Global climate change and wildlife in North America

Technical Review 04-2
By: , and 



It is widely accepted by the scientific community that the earth, which has always experienced climate variation, is now undergoing a period of rapid climate change that is enhanced by anthropogenic atmospheric carbon enrichment during the past 100 years. These climatic changes are accelerating and projections for the next 100 years indicate extensive warming in most (but not all) areas, changing patterns of precipitation, and a significant acceleration of sea level rise. Other likely components of ongoing climate change include changes in season lengths, decreasing range of nighttime versus daytime temperatures, declining snowpack, and increasing frequency and intensity of severe weather events. The many components of climate change, and especially the unprecedented rapid rate of change, are just as important as increasing temperatures. Wildlife species are closely adapted to their environments and readily respond to climate variation. However, as discussed in this technical review, the climate change now underway has extensive potential to affect wildlife throughout North America, either directly or indirectly through responses to changing habitat conditions. When
considered in combination with other factors (e.g., pollution, ozone depletion, urbanization, etc.), the potential effect is even greater. The effects of climate change on populations and range distributions of wildlife are expected to be species specific and highly variable, with some effects considered negative and others considered positive. In North America the ranges of habitats and wildlife are predicted to generally move northward as temperatures increase. Variations in this overall pattern will be dependent upon specific local conditions, changing precipitation patterns, and the response of different species to different components of climate change. It follows that the structure of plant–animal communities will also change. Ignoring climate change is likely to increasingly result in failure to reach wildlife management objectives. Wildlife managers need to become knowledgeable about climate change, ways to cope with it, and ways to take advantage of it. Management options currently available include protecting coastal wetlands to allow for sea level rise, reducing the risks to wildlife from potential catastrophic events, adjusting yield and harvest models, accounting for known climatic variations, and taking climate change into consideration when selecting the location and other characteristics of conservation areas. Wildlife managers also need to expect the unexpected and reduce nonclimate stressors on ecosystems. Overall, wildlife managers can minimize negative impacts to wildlife and take advantage of positive aspects by planning ahead and employing adaptive management.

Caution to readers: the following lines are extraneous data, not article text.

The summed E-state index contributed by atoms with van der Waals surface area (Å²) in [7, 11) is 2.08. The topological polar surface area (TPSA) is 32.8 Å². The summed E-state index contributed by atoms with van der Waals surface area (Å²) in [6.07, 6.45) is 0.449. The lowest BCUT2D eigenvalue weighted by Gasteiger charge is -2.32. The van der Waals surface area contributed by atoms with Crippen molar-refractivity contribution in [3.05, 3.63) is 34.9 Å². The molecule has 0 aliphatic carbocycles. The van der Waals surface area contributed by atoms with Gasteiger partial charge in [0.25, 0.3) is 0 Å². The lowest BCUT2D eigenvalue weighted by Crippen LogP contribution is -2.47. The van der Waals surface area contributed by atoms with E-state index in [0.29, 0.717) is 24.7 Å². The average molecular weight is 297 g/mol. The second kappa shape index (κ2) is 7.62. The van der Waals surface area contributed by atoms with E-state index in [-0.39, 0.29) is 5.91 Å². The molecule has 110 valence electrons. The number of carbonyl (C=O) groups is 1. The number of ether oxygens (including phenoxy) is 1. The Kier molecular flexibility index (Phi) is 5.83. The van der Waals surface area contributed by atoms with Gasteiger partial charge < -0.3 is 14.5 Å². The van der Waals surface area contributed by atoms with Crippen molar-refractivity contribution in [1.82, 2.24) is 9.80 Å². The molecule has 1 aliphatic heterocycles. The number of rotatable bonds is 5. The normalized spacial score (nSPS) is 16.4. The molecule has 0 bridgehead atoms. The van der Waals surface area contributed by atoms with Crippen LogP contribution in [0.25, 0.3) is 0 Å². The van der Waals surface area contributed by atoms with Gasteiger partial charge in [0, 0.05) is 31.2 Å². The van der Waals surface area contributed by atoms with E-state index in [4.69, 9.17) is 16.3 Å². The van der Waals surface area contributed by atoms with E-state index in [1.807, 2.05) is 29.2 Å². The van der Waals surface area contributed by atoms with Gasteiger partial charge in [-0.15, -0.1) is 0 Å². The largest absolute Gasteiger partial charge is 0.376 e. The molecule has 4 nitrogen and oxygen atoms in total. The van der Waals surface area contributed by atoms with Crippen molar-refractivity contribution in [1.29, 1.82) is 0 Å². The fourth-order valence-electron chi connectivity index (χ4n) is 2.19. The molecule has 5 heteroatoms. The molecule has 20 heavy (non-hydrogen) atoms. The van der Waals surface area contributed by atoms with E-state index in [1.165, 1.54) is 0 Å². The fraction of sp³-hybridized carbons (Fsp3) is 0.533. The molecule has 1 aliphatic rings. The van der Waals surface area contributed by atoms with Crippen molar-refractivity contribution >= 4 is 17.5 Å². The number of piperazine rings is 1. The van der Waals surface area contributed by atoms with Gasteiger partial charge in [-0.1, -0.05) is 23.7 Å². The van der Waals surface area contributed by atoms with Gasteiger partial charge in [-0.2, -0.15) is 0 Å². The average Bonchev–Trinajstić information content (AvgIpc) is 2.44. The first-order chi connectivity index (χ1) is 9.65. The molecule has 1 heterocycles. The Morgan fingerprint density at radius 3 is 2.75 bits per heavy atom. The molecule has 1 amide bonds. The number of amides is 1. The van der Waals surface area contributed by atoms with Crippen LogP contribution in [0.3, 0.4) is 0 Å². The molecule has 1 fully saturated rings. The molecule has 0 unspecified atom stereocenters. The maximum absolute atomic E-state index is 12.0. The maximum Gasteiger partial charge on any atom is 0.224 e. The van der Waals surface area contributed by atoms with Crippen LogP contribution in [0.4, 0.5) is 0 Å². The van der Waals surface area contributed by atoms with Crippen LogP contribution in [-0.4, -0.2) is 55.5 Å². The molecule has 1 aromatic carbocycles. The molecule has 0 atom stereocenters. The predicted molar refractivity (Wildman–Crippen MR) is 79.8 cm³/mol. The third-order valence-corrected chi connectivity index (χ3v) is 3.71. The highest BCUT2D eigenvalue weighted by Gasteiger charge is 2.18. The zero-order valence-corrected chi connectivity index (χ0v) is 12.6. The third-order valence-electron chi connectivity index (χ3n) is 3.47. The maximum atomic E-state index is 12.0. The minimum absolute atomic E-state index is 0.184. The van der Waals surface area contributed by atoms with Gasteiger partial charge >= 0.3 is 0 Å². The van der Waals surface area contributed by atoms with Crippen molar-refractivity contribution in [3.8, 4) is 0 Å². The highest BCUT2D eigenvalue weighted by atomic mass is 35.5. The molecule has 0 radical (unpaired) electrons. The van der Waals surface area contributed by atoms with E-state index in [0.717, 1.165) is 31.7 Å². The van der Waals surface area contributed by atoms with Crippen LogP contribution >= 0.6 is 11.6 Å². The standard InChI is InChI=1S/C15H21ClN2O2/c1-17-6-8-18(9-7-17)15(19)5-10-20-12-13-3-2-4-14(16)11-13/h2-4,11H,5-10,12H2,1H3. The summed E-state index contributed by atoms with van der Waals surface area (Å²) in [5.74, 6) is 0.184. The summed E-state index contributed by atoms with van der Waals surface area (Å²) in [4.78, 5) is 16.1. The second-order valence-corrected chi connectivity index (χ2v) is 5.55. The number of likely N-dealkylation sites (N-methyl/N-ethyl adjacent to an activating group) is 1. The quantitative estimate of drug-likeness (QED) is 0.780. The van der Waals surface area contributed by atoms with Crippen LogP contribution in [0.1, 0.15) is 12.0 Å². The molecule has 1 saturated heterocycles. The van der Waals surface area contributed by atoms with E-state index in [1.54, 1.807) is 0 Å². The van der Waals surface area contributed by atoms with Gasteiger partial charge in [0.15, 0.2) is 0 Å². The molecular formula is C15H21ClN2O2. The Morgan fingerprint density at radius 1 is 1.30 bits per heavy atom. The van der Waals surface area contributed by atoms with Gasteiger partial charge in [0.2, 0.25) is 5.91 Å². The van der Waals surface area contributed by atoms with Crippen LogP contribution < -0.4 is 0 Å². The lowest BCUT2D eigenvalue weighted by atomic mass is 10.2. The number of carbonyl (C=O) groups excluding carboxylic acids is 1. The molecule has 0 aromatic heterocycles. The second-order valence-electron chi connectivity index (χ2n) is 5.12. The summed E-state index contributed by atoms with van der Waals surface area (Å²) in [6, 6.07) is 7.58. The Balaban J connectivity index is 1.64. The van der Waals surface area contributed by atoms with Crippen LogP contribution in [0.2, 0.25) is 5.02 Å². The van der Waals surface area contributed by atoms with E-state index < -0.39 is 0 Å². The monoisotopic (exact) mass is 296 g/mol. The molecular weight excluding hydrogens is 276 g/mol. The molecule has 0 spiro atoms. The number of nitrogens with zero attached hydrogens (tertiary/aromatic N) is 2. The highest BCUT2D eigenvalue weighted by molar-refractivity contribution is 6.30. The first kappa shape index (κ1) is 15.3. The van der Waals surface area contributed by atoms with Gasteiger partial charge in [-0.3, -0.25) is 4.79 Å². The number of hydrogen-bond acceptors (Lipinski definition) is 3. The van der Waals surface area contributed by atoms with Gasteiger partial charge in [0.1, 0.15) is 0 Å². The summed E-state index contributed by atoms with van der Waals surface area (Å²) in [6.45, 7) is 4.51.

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Publication type Report
Publication Subtype Organization Series
Title Global climate change and wildlife in North America
Series title Technical Review
Series number 04-2
Year Published 2004
Language English
Publisher Wildlife Society
Description vi, 26 p.
First page 1
Last page 26
Other Geospatial North America
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